Boeing helps keep Dow positive as the other indexes struggle

Boeing helps keep Dow positive as the other indexes struggle

CEO Dennis Muilenburg says the company expects to start delivering more planes.

Associated Press

NEW YORK — It was a split decision on Wall Street on Thursday as gains in a handful of industrial and health care companies largely outweighed sluggishness elsewhere in the market, including the technology sector.

Sizable gains by Boeing and United Technology were enough to push the Dow Jones industrial average to another record, but other major indexes fell.

Retailers were also weak after the government said prices paid by consumers jumped in August. That could prompt the Federal Reserve to raise interest rates sooner than expected in order to cool the economy and stave off inflation. That would be bad for companies like retailers that depend on shoppers spending money.

Energy companies rose as U.S. crude oil climbed to its highest price in six weeks.

The Standard & Poor’s 500 index slid 2.75 points, or 0.1 percent, to 2,495.62. The Dow Jones industrial average rose 45.30 points, or 0.2 percent, to 22,203.48. It was the Dow’s third straight record high close.

The Nasdaq composite slumped 31.10 points, or 0.5 percent, to 6,429.08 as big names like Facebook and Alphabet, Google’s parent company, lost ground. The Russell 2000 index of smaller-company stocks fell 1.87 points, or 0.1 percent, to 1,425.02.

On the New York Stock Exchange, there were slightly more winners than losers.

The Labor Department reported that U.S. consumer prices grew 0.4 percent in August as gas and housing costs rose. Prices are up 1.9 percent over the last year. That could show inflation is speeding up, though it’s not clear how much of the recent increase in gas prices was due to Hurricane Harvey, which deluged the Gulf Coast region in late August and caused many drilling rigs and refineries to shut down.

The Federal Reserve will meet next week and investors wondered if Thursday’s report makes it more likely the Fed will raise interest rates later in the year. Higher interest rates reduce growth because they make borrowing more expensive.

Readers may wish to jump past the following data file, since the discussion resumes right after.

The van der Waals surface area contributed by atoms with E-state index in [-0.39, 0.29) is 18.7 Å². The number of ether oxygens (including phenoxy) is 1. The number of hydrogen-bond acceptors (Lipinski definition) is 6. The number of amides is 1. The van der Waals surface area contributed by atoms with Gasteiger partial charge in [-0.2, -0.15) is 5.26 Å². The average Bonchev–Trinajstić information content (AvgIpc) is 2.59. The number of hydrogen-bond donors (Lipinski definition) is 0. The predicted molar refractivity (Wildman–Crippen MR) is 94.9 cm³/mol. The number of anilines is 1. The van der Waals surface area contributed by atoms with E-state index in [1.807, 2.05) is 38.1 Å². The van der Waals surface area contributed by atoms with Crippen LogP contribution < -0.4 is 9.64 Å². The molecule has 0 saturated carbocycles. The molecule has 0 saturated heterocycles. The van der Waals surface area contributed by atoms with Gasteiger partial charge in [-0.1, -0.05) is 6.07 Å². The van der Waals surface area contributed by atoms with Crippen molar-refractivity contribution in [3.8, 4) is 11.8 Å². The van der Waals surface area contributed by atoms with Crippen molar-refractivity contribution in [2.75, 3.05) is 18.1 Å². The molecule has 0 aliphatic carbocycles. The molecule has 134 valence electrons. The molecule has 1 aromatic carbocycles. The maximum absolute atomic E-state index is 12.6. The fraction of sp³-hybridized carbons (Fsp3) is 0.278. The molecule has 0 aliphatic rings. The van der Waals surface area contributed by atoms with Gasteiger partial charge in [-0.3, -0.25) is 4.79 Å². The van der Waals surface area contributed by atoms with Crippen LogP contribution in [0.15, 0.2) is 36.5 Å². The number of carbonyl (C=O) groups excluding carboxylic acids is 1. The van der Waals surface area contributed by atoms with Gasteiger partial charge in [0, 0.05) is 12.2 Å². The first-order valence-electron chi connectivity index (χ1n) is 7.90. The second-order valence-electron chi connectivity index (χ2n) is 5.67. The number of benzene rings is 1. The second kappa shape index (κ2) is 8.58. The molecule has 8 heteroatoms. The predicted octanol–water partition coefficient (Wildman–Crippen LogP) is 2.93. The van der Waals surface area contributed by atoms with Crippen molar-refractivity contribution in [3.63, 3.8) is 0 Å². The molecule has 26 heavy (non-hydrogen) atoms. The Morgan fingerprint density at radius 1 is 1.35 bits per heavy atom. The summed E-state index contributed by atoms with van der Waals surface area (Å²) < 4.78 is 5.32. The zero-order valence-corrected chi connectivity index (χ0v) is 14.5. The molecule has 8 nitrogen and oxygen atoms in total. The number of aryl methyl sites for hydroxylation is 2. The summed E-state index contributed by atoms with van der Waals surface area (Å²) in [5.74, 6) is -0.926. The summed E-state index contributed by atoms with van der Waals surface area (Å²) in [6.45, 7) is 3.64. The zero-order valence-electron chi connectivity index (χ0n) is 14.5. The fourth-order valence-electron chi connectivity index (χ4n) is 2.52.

Michael Scanlon, a portfolio manager for Manulife Asset Management, said if inflation does get stronger over the next few months, “it would be a sign of more health in the economy overall,” he said.

Urban Outfitters fell 77 cents, or 3.3 percent, to $22.77 and discount retailer Ross Stores lost 81 cents, or 1.3 percent, to $60.60. Amazon shed $7.39 to $992.21. Coca-Cola lost 38 cents to $46.11 and grocery store operator Kroger fell 47 cents, or 2.2 percent, to $21.26.

Jewelry seller Tiffany dropped $4.56, or 4.8 percent, to $90.95 after one of its biggest shareholders, Qatar’s investment fund, said it sold some of its Tiffany stock.

Boeing rose another $3.30, or 1.4 percent, to $245.23. Wednesday afternoon, CEO Dennis Muilenburg said the company expects to start delivering more planes. The stock rose 0.6 percent a day ago. Other industrial companies also climbed. United Technologies gained $2.86, or 2.6 percent, to $113.14.

Benchmark U.S. crude oil rose 59 cents, or 1.2 percent, to $49.89 a barrel. That was its highest closing price since the end of July. Brent crude, used to price international oils, gained 31 cents to $55.47 barrel in London.

Among energy companies, Schlumberger rose 78 cents, or 1.2 percent, to $67.70 and Anadarko Petroleum picked up 40 cents to $43.53.

Chipmaker Lattice Semiconductor slipped after the U.S. government stopped its sale to a firm backed by the Chinese government because of national security concerns. Lattice accepted the $1.02 billion offer from Canyon Bridge Partners in November, but investors have long been skeptical the deal would be completed. Last week a U.S. government panel said the sale should be blocked.

Lattice wobbled between gains and losses and finished 2 cents lower at $5.70. Canyon Bridge agreed to pay $8.30 a share.

The Bank of England kept its key interest rate at a record low but indicated that it could start raising rates sooner than markets have been expecting. That sent the pound higher and British stocks lower. A stronger pound would hurt the earnings of British companies that do a lot of business overseas.

Britain’s FTSE 100 fell 1.1 percent while the French CAC 40 rose 0.1 percent and Germany’s DAX fell 0.1 percent.

Investors in Asia were disappointed after China’s National Bureau of Statistics said the world’s second-largest economy grew at a slower pace in August. The Japanese Nikkei 225 fell 0.3 percent and Hong Kong’s Hang Seng index fell 0.4 percent. The Kospi in South Korea gained 0.7 percent.

Bond prices edged lower. The yield on the 10-year Treasury note rose to 2.20 percent from 2.19 percent. The yield on the 2-year note rose to 1.37 percent from 1.35 percent.

In other energy trading, wholesale gasoline fell 2 cents to $1.63 a gallon. Heating oil added 1 cent to $1.78 a gallon. Natural gas rose 1 cent to $3.07 per 1,000 cubic feet.

Gold rose $1.30 to $1,329.30 an ounce. Silver dropped 8 cents to $17.79 an ounce. Copper lost 2 cents to $2.96 a pound.

The dollar slid to 110.54 yen from 110.66 yen. The euro rose to $1.1914 from $1.1873. The pound jumped to $1.3398 from $1.3197.

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